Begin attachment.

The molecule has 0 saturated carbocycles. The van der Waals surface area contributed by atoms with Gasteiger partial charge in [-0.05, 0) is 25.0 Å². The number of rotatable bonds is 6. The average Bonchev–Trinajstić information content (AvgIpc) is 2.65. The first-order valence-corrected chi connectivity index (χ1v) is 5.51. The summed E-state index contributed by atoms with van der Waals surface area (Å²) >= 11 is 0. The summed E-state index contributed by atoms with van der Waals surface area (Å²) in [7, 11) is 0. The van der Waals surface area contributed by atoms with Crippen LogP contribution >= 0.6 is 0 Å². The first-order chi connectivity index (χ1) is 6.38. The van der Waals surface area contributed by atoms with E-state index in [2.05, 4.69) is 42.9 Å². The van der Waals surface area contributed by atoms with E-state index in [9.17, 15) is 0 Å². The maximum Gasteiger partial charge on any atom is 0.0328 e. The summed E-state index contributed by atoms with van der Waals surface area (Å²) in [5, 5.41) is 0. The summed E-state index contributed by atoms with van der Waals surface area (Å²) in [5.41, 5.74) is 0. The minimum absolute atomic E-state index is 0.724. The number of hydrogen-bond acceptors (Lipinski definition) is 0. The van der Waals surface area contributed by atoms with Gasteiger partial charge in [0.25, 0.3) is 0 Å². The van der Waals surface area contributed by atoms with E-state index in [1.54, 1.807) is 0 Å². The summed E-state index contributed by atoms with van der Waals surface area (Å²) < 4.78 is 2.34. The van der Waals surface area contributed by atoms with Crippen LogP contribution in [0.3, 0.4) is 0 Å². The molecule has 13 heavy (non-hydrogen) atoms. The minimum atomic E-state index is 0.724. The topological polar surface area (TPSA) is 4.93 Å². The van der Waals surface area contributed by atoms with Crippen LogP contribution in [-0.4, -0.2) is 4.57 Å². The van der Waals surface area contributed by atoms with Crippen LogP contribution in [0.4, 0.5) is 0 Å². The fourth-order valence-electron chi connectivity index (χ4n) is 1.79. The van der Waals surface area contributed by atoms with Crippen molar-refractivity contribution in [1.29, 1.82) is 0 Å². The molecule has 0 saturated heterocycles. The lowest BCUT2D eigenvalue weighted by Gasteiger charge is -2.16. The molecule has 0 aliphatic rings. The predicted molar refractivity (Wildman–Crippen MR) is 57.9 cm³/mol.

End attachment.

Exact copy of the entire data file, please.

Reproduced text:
The molecule has 0 saturated carbocycles. The van der Waals surface area contributed by atoms with Gasteiger partial charge in [-0.05, 0) is 25.0 Å². The number of rotatable bonds is 6. The average Bonchev–Trinajstić information content (AvgIpc) is 2.65. The first-order valence-corrected chi connectivity index (χ1v) is 5.51. The summed E-state index contributed by atoms with van der Waals surface area (Å²) >= 11 is 0. The summed E-state index contributed by atoms with van der Waals surface area (Å²) in [7, 11) is 0. The van der Waals surface area contributed by atoms with Crippen LogP contribution >= 0.6 is 0 Å². The first-order chi connectivity index (χ1) is 6.38. The van der Waals surface area contributed by atoms with E-state index in [2.05, 4.69) is 42.9 Å². The van der Waals surface area contributed by atoms with E-state index in [9.17, 15) is 0 Å². The maximum Gasteiger partial charge on any atom is 0.0328 e. The summed E-state index contributed by atoms with van der Waals surface area (Å²) in [5, 5.41) is 0. The summed E-state index contributed by atoms with van der Waals surface area (Å²) in [5.41, 5.74) is 0. The minimum absolute atomic E-state index is 0.724. The number of hydrogen-bond acceptors (Lipinski definition) is 0. The van der Waals surface area contributed by atoms with Gasteiger partial charge in [0.25, 0.3) is 0 Å². The van der Waals surface area contributed by atoms with E-state index in [1.54, 1.807) is 0 Å². The summed E-state index contributed by atoms with van der Waals surface area (Å²) < 4.78 is 2.34. The van der Waals surface area contributed by atoms with Crippen LogP contribution in [0.3, 0.4) is 0 Å². The molecule has 13 heavy (non-hydrogen) atoms. The minimum atomic E-state index is 0.724. The topological polar surface area (TPSA) is 4.93 Å². The van der Waals surface area contributed by atoms with Crippen LogP contribution in [-0.4, -0.2) is 4.57 Å². The van der Waals surface area contributed by atoms with Crippen LogP contribution in [0.4, 0.5) is 0 Å². The fourth-order valence-electron chi connectivity index (χ4n) is 1.79. The van der Waals surface area contributed by atoms with Crippen molar-refractivity contribution in [1.29, 1.82) is 0 Å². The molecule has 0 saturated heterocycles. The lowest BCUT2D eigenvalue weighted by Gasteiger charge is -2.16. The molecule has 0 aliphatic rings. The predicted molar refractivity (Wildman–Crippen MR) is 57.9 cm³/mol.